Friday, May 15, 2020

Hickenlooper, Romanoff share Senate platforms in first forum featuring both

Posted By on Fri, May 15, 2020 at 9:32 AM

Andrew Romanoff sought to distinguish his more progressive platform from Hickenlooper's. - FAITH MILLER
  • Faith Miller
  • Andrew Romanoff sought to distinguish his more progressive platform from Hickenlooper's.

Andrew Romanoff, Colorado's former House speaker, has repeatedly criticized former Gov. John Hickenlooper for skipping forums and debates among candidates for Republican Sen. Cory Gardner's U.S. Senate seat.

On May 14 — one week after the Secretary of State's Office finalized Colorado's June non-presidential primary ballot — Romanoff finally had his way, as Indivisible NOCO, a progressive activist group, staged a Zoom forum where both candidates could share their views in real time.

Romanoff made clear, though, that he would have preferred an actual debate between candidates. The ground rules of the forum dictated that the two men couldn't attack one another's viewpoints, but rather answer questions one at a time, so voters could "hear both candidates out on their positions," as moderator Gordon McLaughlin explained.

It was a somewhat anticlimactic meeting for the two remaining candidates in one of the most closely watched races outside of the presidential election. Both had an opportunity to review the moderator's questions ahead of time, with a few audience questions added at the tail end.

Around 800 people were tuned in to the forum, according to Indivisible NOCO.

Romanoff's answers included some thinly veiled jabs at his opponent for not participating in earlier debates and for his more moderate platform. Romanoff, the former director of nonprofit Mental Health Colorado, has made the Green New Deal and Medicare for All central to his own campaign, which has relied on grassroots support mostly from within the state.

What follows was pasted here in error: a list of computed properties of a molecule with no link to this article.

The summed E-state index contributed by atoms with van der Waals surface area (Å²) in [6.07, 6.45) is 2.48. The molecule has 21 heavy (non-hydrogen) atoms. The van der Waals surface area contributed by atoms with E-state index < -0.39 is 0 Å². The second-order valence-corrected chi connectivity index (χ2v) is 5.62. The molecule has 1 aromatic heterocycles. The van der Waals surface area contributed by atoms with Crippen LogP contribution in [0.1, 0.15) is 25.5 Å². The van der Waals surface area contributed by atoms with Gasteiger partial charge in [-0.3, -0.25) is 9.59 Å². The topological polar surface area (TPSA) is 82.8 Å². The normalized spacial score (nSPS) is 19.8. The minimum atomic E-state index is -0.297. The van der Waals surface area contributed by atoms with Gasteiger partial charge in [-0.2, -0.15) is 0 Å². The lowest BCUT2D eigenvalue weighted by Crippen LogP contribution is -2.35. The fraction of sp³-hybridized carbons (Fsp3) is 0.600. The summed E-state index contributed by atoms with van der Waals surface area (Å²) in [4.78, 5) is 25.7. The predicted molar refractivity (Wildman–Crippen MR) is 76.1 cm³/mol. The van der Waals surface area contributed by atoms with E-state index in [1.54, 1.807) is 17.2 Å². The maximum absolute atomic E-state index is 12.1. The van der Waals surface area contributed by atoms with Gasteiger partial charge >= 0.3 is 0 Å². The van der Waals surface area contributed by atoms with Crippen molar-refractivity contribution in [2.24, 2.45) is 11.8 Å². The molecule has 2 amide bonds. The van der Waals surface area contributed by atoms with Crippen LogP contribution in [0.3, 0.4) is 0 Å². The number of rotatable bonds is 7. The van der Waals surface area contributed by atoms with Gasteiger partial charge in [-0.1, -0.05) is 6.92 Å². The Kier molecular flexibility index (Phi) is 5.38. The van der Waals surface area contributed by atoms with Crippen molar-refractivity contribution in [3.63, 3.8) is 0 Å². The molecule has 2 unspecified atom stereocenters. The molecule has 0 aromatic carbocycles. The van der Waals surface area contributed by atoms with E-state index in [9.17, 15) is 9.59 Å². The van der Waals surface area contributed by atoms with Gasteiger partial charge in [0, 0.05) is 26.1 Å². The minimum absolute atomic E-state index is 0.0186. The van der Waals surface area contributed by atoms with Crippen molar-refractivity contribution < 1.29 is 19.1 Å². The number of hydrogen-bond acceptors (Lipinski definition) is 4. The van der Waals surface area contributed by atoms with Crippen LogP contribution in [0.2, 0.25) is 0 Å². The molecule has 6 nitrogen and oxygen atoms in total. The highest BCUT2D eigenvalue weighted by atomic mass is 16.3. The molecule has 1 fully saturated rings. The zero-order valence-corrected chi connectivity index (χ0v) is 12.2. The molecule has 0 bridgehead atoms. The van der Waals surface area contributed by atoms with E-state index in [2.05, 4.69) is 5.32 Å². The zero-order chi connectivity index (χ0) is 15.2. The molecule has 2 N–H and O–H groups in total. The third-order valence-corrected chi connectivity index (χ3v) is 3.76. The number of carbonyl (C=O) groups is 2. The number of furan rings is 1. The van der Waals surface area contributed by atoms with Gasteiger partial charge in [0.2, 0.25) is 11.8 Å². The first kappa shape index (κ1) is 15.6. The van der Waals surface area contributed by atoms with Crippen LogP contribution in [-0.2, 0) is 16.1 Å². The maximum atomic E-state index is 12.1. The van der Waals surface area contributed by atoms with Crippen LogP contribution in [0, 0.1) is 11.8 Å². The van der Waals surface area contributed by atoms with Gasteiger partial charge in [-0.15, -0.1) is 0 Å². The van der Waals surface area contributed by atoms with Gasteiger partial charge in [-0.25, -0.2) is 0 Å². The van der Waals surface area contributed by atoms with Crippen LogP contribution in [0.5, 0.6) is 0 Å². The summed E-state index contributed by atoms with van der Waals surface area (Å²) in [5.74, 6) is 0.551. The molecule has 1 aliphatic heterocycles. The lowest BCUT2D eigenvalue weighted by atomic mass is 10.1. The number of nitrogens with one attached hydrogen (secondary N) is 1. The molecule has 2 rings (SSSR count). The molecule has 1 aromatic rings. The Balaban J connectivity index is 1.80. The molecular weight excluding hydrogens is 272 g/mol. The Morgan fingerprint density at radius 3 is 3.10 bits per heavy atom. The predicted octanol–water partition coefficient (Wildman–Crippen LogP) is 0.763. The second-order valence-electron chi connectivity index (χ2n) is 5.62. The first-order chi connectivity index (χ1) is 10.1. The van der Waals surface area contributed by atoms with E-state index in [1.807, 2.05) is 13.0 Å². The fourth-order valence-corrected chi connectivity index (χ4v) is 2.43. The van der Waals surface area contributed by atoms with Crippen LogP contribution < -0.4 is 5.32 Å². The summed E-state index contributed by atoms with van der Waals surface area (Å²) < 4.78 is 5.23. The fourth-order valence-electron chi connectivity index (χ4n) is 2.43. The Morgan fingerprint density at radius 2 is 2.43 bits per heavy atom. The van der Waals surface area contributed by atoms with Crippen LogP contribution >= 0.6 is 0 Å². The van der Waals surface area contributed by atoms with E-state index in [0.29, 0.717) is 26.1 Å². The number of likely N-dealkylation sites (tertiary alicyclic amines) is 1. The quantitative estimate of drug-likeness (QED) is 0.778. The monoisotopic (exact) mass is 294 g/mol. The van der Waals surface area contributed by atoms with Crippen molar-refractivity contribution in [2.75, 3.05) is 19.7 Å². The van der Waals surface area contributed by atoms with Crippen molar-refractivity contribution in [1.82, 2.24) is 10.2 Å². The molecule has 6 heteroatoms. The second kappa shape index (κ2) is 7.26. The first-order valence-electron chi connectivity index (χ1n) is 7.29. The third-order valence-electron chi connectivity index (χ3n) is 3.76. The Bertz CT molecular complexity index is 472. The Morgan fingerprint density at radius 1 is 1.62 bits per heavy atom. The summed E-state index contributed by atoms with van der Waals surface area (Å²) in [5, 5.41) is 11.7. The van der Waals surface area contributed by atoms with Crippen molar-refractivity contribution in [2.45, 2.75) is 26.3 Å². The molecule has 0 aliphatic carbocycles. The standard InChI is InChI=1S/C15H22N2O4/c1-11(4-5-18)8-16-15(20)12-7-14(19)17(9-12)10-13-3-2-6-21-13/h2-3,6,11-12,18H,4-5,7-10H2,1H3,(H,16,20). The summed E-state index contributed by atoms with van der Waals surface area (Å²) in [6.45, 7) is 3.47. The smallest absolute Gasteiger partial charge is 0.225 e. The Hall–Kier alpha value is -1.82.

Hickenlooper, meanwhile, appeared to be trying to emphasize his support for clean energy and gun safety, both areas in which his policy while governor has been criticized by progressives.

The candidates' answers to a question on health care policy provided one of the most dramatic moments. In his response to a question asking how he'd implement universal health care, Hickenlooper said he'd start with a public option that "would be a version of ... something like Medicare or Medicare Advantage."

"If it's done well and it's successful, it'll grow," he said. "It'll attract more people, it'll get larger, the costs will come down, the quality will increase...you'll end up with an evolution that allows people ultimately to get to a single-payer system — but it'll be an evolution, not a revolution."

It was Romanoff's turn to answer the question next.

"I support Medicare for All," he said. "I don't believe this is a time for timidity, and telling folks they have to wait for a slow evolution is heartless."

As he has in the past, Hickenlooper frequently mentioned the state's first-in-the-nation move to regulate methane emissions from the oil and gas industry during his time in the governor's office. (Critics of Hickenlooper's record on fracking say those methane rules cut down on a fraction of the state's emissions, Westword reported last year.)

Former Gov. John Hickenlooper touted his business experience. - FAITH MILLER
  • Faith Miller
  • Former Gov. John Hickenlooper touted his business experience.

He also frequently mentioned his desire to transition the country from coal to renewable energy such as wind and solar.

"We've got to be willing to go to Washington and treat climate change like — well, it's an existential threat to the entire planet," he said. 

In his own answers, Hickenlooper didn't appear to be overly focused on differentiating his platform from Romanoff's, instead aiming his rhetoric at beating Gardner and overcoming Republicans in the Senate.

Hickenlooper skirted a question about whether he supported the Green New Deal in favor of expressing support for "innovation" in the energy sector, citing his actions as governor to accommodate electric vehicles.